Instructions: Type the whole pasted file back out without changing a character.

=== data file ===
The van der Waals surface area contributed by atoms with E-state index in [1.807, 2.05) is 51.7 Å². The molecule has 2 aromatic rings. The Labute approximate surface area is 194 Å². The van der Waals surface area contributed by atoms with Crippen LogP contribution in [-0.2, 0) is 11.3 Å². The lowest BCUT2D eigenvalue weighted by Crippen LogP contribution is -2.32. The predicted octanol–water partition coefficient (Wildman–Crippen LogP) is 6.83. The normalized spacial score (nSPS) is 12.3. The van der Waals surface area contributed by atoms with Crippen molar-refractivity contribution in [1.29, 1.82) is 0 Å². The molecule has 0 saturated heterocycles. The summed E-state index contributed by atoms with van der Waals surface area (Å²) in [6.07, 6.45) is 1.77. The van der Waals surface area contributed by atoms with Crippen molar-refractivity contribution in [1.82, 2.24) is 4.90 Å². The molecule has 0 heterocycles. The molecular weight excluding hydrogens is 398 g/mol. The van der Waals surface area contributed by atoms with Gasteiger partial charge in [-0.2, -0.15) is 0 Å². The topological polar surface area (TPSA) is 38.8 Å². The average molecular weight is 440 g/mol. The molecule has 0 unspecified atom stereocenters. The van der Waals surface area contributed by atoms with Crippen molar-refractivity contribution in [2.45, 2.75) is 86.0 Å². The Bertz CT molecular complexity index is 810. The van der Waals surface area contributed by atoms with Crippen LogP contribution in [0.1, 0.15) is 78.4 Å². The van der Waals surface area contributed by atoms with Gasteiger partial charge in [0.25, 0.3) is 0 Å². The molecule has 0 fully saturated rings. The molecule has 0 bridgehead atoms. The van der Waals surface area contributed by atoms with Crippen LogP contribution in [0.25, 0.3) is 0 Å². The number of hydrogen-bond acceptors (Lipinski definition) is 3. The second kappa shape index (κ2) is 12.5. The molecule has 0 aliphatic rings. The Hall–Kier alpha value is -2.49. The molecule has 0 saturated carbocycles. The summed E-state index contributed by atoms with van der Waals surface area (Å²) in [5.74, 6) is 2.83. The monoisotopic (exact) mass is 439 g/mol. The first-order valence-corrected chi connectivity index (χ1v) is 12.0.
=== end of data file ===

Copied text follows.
The van der Waals surface area contributed by atoms with E-state index in [1.807, 2.05) is 51.7 Å². The molecule has 2 aromatic rings. The Labute approximate surface area is 194 Å². The van der Waals surface area contributed by atoms with Crippen LogP contribution in [-0.2, 0) is 11.3 Å². The lowest BCUT2D eigenvalue weighted by Crippen LogP contribution is -2.32. The predicted octanol–water partition coefficient (Wildman–Crippen LogP) is 6.83. The normalized spacial score (nSPS) is 12.3. The van der Waals surface area contributed by atoms with Crippen molar-refractivity contribution in [1.29, 1.82) is 0 Å². The molecule has 0 saturated heterocycles. The summed E-state index contributed by atoms with van der Waals surface area (Å²) in [6.07, 6.45) is 1.77. The van der Waals surface area contributed by atoms with Crippen molar-refractivity contribution in [1.82, 2.24) is 4.90 Å². The molecule has 0 heterocycles. The molecular weight excluding hydrogens is 398 g/mol. The van der Waals surface area contributed by atoms with Gasteiger partial charge in [-0.2, -0.15) is 0 Å². The topological polar surface area (TPSA) is 38.8 Å². The average molecular weight is 440 g/mol. The molecule has 0 unspecified atom stereocenters. The van der Waals surface area contributed by atoms with Crippen molar-refractivity contribution in [2.45, 2.75) is 86.0 Å². The Bertz CT molecular complexity index is 810. The van der Waals surface area contributed by atoms with Crippen LogP contribution in [0.1, 0.15) is 78.4 Å². The van der Waals surface area contributed by atoms with Gasteiger partial charge in [0.25, 0.3) is 0 Å². The molecule has 0 fully saturated rings. The molecule has 0 bridgehead atoms. The van der Waals surface area contributed by atoms with Crippen LogP contribution in [0.25, 0.3) is 0 Å². The number of hydrogen-bond acceptors (Lipinski definition) is 3. The second kappa shape index (κ2) is 12.5. The molecule has 0 aliphatic rings. The Hall–Kier alpha value is -2.49. The molecule has 0 saturated carbocycles. The summed E-state index contributed by atoms with van der Waals surface area (Å²) in [5.74, 6) is 2.83. The monoisotopic (exact) mass is 439 g/mol. The first-order valence-corrected chi connectivity index (χ1v) is 12.0.